Rob Houwing, Sport24 chief writer
Cape Town – An away derby defeat in your opening match
hardly spells “curtains” for the Super Rugby season, but the Sharks will be
mindful, nevertheless, that they need to find winning ways very soon.
The Durban-based franchise were handed arguably the toughest
draw for the first two weeks of the competition in 2012, given the unrivalled
intensity and brutality of all-South African affairs: Bulls at Loftus and then
last season’s premier local outfit the Stormers at an almost certainly heaving
When each team’s itinerary even prior to the playoffs phase
features 16 matches, there are going to be peaks and troughs for all comers
along the gruelling road, but the Sharks will not have lost sight of the
potential perils of going “nought from two” against their big coastal rivals on
Saturday night (19:10 kickoff).
That is because they have their overseas tour not too far
away and an absolutely minimum wish by coach John Plumtree ahead of it, you
would think, would be a 50 percent record: it means his injury-jinxed troops
must aim for two wins from their next three outings on domestic soil.
Even that is far from guaranteed, with their next two
assignments after the Stormers – at least back in Durban, mind – being
defending Currie Cup champions the Lions, who rather humbled them in the 2011
showpiece of that competition, and then Super Rugby champions the Reds.
Easy-beats are in short supply on that list, so the Sharks
are going to have to dig deep to ensure that they are comfortably in the SA
conference picture by the time they depart for the four-match Antipodean leg
where desperately few wins, similarly, can ever be taken for granted.
For the record, their tour comprises Waratahs, Brumbies,
Hurricanes and Blues, which at least does not look overly fearsome as a
collective entity on paper; lots of critics tip generally lean seasons for the
Brumbies and Hurricanes.
There is pressure on Keegan Daniel and company to excel this
season, partly due to the continued drought experienced by this big outfit in
Super Rugby trophy terms, but also because many observers rated them South
Africa’s best prospects ahead of the campaign, despite concession that there is
perhaps no obviously superior side.
You just sense that they are short of forward firepower at
present, thanks in no small measure to the injury bogey hitting them especially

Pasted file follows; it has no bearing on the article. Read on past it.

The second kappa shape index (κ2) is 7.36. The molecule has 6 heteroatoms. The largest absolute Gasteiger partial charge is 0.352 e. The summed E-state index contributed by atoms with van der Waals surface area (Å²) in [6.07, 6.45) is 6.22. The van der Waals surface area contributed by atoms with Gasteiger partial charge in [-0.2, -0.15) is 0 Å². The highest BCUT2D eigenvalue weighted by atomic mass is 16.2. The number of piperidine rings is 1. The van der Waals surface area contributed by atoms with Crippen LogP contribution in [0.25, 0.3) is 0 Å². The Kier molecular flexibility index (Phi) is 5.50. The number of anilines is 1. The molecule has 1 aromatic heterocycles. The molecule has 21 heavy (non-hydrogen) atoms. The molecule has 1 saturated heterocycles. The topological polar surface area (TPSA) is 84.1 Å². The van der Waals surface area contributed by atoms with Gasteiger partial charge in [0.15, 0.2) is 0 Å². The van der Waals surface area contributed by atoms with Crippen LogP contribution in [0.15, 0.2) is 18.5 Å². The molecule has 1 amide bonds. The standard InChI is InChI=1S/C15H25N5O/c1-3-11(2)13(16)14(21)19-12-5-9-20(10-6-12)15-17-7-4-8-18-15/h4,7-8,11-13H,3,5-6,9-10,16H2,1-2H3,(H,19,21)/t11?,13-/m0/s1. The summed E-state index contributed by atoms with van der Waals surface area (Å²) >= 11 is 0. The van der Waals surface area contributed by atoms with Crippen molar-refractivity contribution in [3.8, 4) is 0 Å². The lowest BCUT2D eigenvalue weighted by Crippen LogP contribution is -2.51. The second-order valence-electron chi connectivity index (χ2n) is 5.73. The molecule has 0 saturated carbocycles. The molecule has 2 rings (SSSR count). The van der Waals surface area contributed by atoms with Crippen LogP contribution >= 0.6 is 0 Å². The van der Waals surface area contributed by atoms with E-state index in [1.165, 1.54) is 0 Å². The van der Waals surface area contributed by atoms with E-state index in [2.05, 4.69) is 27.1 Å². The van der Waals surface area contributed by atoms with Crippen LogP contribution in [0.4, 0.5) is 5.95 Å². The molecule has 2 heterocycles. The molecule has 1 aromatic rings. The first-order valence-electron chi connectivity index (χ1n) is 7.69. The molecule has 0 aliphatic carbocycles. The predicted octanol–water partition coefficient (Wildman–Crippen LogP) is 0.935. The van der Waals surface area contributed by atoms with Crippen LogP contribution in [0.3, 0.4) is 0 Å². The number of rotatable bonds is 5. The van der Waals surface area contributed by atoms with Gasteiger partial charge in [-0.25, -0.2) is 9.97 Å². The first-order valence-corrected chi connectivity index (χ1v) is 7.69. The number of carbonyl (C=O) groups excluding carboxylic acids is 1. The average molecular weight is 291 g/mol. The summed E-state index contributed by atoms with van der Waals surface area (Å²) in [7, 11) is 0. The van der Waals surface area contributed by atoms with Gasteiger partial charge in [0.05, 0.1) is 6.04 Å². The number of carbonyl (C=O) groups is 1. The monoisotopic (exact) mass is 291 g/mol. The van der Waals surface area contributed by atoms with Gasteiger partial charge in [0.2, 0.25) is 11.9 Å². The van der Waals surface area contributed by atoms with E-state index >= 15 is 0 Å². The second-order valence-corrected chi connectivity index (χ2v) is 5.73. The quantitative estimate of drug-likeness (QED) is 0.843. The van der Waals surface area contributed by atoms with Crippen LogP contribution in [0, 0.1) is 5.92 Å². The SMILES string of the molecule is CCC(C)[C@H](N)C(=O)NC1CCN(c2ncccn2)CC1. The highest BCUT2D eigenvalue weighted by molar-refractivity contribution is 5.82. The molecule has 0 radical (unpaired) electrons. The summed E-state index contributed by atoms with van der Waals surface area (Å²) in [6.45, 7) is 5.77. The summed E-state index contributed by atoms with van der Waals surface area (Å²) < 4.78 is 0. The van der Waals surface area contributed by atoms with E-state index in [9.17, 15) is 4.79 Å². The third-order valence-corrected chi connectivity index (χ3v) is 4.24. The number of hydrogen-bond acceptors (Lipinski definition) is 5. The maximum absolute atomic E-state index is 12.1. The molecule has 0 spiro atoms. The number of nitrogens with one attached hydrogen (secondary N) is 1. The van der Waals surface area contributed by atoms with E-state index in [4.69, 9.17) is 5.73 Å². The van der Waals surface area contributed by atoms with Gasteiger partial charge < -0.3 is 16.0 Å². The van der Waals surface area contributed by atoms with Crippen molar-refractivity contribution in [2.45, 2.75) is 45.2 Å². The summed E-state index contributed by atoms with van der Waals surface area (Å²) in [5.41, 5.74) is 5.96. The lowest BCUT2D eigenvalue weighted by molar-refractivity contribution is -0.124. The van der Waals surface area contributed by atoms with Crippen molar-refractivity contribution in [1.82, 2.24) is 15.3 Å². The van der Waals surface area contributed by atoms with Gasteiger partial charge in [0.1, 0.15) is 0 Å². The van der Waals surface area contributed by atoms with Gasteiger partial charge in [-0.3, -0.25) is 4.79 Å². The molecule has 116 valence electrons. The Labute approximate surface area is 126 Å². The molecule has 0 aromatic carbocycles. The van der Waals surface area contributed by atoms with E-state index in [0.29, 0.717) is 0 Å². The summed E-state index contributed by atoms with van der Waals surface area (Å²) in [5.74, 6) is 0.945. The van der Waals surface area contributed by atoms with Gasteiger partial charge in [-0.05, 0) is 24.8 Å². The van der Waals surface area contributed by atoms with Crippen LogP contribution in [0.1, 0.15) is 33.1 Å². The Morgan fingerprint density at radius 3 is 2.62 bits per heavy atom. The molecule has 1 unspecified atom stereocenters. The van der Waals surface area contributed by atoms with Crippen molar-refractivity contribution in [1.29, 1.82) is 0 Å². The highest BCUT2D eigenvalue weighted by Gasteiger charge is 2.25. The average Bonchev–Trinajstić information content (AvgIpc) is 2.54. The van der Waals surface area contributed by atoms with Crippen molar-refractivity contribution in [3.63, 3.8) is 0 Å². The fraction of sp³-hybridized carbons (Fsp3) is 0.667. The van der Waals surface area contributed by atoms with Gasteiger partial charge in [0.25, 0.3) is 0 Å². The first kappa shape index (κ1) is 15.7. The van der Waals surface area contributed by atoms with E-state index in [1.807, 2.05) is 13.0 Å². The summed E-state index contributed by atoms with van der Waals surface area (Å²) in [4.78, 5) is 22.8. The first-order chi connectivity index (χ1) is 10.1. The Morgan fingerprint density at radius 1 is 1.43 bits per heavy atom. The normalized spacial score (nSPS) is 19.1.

cruelly in this key area – latest news that experienced, dynamic-running No 8
Ryan Kankowski is sidelined for a month
now only adds to the distress.
The whole Sharks
philosophy is, and has been for many years, based around a big arsenal of
committed ball-carriers and crunching tacklers and grapplers in their pack: currently,
hooker Bismarck du Plessis seems to stand just a little “alone” in that regard
as they await later returns to the mix of core characters like Beast Mtawarira
and Jean Deysel.
It appears as if wrecking ball Willem Alberts is ready for at
least some action at Newlands, and that comes as a tonic, but he also comes to
this city glaringly short of a gallop and it may be optimistic to expect a
consistently rugged 80 minutes out of the brawny Springbok.
Other links in their forward armoury are loose, too: the
lineout remains seriously unconvincing and Alistair Hargreaves’s own continued
sidelining hardly helps in that respect.
Character across the board is going to be an essential
device, then, as the Sharks seek to establish themselves among the
competition’s front-runners rather than disappear for the time being into some
kind of mid-table mediocrity.
There is one thing in their favour, provided that losing
matches in the early stages doesn’t become a dangerous habit of sorts: the wily
Plumtree has clearly prepared his squad with a “this is a marathon, not a
sprint” belief firmly in mind.
It explains why the Sharks had a notably less-than-taxing
off-season schedule; they had relatively undemanding outings against
second-tier South African opponents the Cavaliers and Kings, and maybe the
wisdom (if it is shown to be that) of that approach will come home to roost in
the run-in period of conference play during late June and July.
The Sharks do, after all, have a more favourable-looking second
half to their schedule, entirely in South Africa and with good opportunities
for refreshment as both their byes fall in that time, not to mention the
three-week Test window.
But have they got enough ammunition right now not to lose an
excessive amount of ground in the race?
That is what may be increasingly worrying their supporters,
with so many stalwarts absent from the park.
Truth be told, their current resources look tidy, with
customary assets in certain positions, but the XV as a whole somehow lacks an
important element – an aura.
Although these are early days indeed, what the Sharks will
want to avoid, you can be sure, is getting into the same sort of position the
Bulls found themselves in last season.
A long way off the front-runners at the midway point, they went on a brave late run
which netted them six wins on the trot before they slipped agonisingly back
into seventh place, just outside the playoffs, with defeat in their
bridge-too-far last game.
Their opponents that day?
Coincidentally, the Sharks ...
*Follow our chief writer on Twitter: